A cyclist rode around London for nine hours to create a heat map image of a reindeer
Exercise is undoubtedly important, but sometimes we need a little extra motivation to work up a sweat. For others, exercise is its own reward – but they also have a creative itch that must be scratched.
Take British cyclist Anthony Hoyte as an example. Based in Cheltenham, some 100 miles outside London, Hoyte used the fitness app Strava to spread a little festive cheer at the end of 2019. Hoyte planned a very particular route around London on his bike, ensuring that the resulting heat map created the image of a reindeer.
That looks exhausting
No doubt it was. Thankfully, Hoyte has a history of engaging in such seasonal shenanigans. In 2018, he underwent a similar task to create an image of Santa. This one took just four-and-a-half hours. Clearly, Hoyte felt he was slacking off and wanted to up his game.
Meanwhile, in 2017, Hoyte constructed a snowman to mark the season.
As you’ll see, Hoyte has gradually been increasing his ambition every year. There is no way of knowing what he’ll get up to in 2020.
So is it just a Christmas hobby then?
If you’re feeling lazy and uninspired by comparison, we’d love to say so. Alas, Anthony Hoyte doesn’t spend the other eleven months of the year on the sofa eating bon-bons, burning off those calories in December.
Here is a masterpiece from last summer, devised by cycling around the city of Nottingham.
And another example of Hoyte’s creative approach to cardio is this image of a cat in the northern city of Leeds.
Even if you’re unfamiliar with UK geography, you’ll see a theme emerging here. Cheltenham, Hoyte’s hometown, is not receiving much attention. That’s purely a logistical issue. As Cheltenham is comparatively small, our pedaling Picasso has to travel the length and breadth of the country to engage in his twin passions.
How does he go about this?
Have you ever laid on your back and watched the clouds in the sky, observing the patterns and visualizing pictures? Well, Anthony Hoyte has. This is the exercise he compares his ‘Strava Art’ to. He reviews the lay of the land on a map and plots a cycling route accordingly. Hoyte’s training in his former day job as a product designer also seemingly encourages his artistic eye.
His passion began in 2016 when he won a Strava Art competition (yes, there is such a thing) for this ride throughout Bristol.
As is the way of the internet, many people have been quick to sniff at Hoyte’s hobby and achievements. A common refrain is, “he clearly has too much time on his hands. I wish I had enough time to plan stuff like this.”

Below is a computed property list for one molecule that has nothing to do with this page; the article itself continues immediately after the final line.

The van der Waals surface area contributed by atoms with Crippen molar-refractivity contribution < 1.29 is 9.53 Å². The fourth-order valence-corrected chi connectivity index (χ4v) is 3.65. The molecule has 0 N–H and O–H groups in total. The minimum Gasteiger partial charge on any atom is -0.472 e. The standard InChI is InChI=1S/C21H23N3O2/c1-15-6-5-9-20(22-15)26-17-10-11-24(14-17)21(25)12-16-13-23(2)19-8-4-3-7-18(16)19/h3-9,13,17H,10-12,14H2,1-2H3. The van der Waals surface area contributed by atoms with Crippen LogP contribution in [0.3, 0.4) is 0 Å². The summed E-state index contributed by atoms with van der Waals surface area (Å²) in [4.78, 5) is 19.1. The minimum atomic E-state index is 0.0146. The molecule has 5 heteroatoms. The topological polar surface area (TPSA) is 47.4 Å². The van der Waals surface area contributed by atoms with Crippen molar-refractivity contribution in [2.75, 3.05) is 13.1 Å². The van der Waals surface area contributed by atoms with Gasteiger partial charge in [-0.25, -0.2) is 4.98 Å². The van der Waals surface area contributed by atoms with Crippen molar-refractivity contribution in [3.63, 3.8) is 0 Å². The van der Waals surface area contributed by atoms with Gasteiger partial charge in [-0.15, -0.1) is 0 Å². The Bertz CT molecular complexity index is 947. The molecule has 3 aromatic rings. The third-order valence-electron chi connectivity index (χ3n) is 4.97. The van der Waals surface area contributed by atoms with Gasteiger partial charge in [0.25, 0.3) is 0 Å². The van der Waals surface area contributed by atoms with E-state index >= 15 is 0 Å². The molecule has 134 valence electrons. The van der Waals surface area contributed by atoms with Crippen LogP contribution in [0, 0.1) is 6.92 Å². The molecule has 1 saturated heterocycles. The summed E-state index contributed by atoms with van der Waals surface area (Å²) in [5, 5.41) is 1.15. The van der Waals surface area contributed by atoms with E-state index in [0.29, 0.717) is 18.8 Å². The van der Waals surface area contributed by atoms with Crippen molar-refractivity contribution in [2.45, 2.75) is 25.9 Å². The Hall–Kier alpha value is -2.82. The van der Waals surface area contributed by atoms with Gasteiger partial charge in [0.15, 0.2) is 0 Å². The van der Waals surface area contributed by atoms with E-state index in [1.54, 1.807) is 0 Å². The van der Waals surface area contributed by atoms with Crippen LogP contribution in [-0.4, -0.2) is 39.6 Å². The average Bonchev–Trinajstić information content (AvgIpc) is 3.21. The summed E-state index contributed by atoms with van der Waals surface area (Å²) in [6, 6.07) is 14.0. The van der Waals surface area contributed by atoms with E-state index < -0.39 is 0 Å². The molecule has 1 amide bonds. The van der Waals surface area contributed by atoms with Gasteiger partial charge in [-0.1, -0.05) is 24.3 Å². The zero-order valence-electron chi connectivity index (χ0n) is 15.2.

Well, maybe, we all do. There is no doubt that a great deal of personal sacrifice goes into Hoyte’s creativity. Let’s be blunt here – people with the stamina to cycle around London for nine hours straight in the spirit of creating artwork probably don’t get much downtime. The fitness level and dedication to spend nine hours in the saddle doesn’t come easily.
When we consider that Anthony Hoyte is also 51 years old, his achievements are even more impressive. Let’s all make it our new year’s resolution to celebrate artistic and physically robust endeavors, rather than attempting to criticize those that perform such feats.
Why isn’t Anthony Hoyte a professional cyclist?
That’s a fair question. He clearly has the fitness level to at least have a crack at such a status. What’s more, memorizing these routes will require a great deal of mental focus and concentration. Even following a GPS route can be tricky with all the distractions thrown up by busy cities.
Hoyte, however, seems content to keep his cycling as a hobby. Hoyte describes himself as, “That bloke who drew the giant Strava Snowman … and Santa … and Rudolph … and a whole bunch of other things” on Twitter, suggesting that he is happy with his current level of minor celebrity.
There is no way of knowing exactly what the future holds for Anthony Hoyte, but we’re quite sure it will be interesting. As his artwork becomes increasingly elaborate year-on-year, we’re awaiting 2020’s design with bated breath. Elf on a Shelf, perhaps?
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